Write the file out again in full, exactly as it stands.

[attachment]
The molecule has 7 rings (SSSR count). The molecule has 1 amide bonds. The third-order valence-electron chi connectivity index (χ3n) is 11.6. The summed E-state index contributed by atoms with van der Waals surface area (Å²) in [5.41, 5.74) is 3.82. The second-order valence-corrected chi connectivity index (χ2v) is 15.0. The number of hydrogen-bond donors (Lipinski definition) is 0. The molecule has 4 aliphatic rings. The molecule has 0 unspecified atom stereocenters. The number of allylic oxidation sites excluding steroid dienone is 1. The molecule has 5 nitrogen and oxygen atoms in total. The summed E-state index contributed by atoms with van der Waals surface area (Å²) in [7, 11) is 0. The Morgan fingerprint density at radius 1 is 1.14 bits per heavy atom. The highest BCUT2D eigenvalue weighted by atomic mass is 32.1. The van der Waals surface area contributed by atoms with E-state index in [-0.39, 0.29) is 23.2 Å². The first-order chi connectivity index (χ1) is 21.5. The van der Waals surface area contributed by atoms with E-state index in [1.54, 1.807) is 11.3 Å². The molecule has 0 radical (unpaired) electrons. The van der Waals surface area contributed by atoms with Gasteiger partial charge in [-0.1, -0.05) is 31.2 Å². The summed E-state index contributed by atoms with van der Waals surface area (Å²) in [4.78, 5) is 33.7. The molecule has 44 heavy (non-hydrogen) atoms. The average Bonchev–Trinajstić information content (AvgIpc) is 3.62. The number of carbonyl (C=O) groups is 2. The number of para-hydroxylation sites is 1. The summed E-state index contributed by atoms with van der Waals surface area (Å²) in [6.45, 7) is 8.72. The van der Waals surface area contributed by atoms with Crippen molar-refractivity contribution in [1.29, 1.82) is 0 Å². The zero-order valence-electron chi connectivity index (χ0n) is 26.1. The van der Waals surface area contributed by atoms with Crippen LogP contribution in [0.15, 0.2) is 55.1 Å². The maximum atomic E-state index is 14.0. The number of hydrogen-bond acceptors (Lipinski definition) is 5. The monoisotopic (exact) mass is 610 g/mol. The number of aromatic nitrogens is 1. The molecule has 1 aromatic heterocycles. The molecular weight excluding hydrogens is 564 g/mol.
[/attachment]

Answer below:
The molecule has 7 rings (SSSR count). The molecule has 1 amide bonds. The third-order valence-electron chi connectivity index (χ3n) is 11.6. The summed E-state index contributed by atoms with van der Waals surface area (Å²) in [5.41, 5.74) is 3.82. The second-order valence-corrected chi connectivity index (χ2v) is 15.0. The number of hydrogen-bond donors (Lipinski definition) is 0. The molecule has 4 aliphatic rings. The molecule has 0 unspecified atom stereocenters. The number of allylic oxidation sites excluding steroid dienone is 1. The molecule has 5 nitrogen and oxygen atoms in total. The summed E-state index contributed by atoms with van der Waals surface area (Å²) in [7, 11) is 0. The Morgan fingerprint density at radius 1 is 1.14 bits per heavy atom. The highest BCUT2D eigenvalue weighted by atomic mass is 32.1. The van der Waals surface area contributed by atoms with E-state index in [-0.39, 0.29) is 23.2 Å². The first-order chi connectivity index (χ1) is 21.5. The van der Waals surface area contributed by atoms with E-state index in [1.54, 1.807) is 11.3 Å². The molecule has 0 radical (unpaired) electrons. The van der Waals surface area contributed by atoms with Gasteiger partial charge in [-0.1, -0.05) is 31.2 Å². The summed E-state index contributed by atoms with van der Waals surface area (Å²) in [4.78, 5) is 33.7. The molecule has 44 heavy (non-hydrogen) atoms. The average Bonchev–Trinajstić information content (AvgIpc) is 3.62. The number of carbonyl (C=O) groups is 2. The number of para-hydroxylation sites is 1. The summed E-state index contributed by atoms with van der Waals surface area (Å²) in [6.45, 7) is 8.72. The van der Waals surface area contributed by atoms with Crippen molar-refractivity contribution in [1.29, 1.82) is 0 Å². The zero-order valence-electron chi connectivity index (χ0n) is 26.1. The van der Waals surface area contributed by atoms with Crippen LogP contribution in [0.15, 0.2) is 55.1 Å². The maximum atomic E-state index is 14.0. The number of hydrogen-bond acceptors (Lipinski definition) is 5. The monoisotopic (exact) mass is 610 g/mol. The number of aromatic nitrogens is 1. The molecule has 1 aromatic heterocycles. The molecular weight excluding hydrogens is 564 g/mol.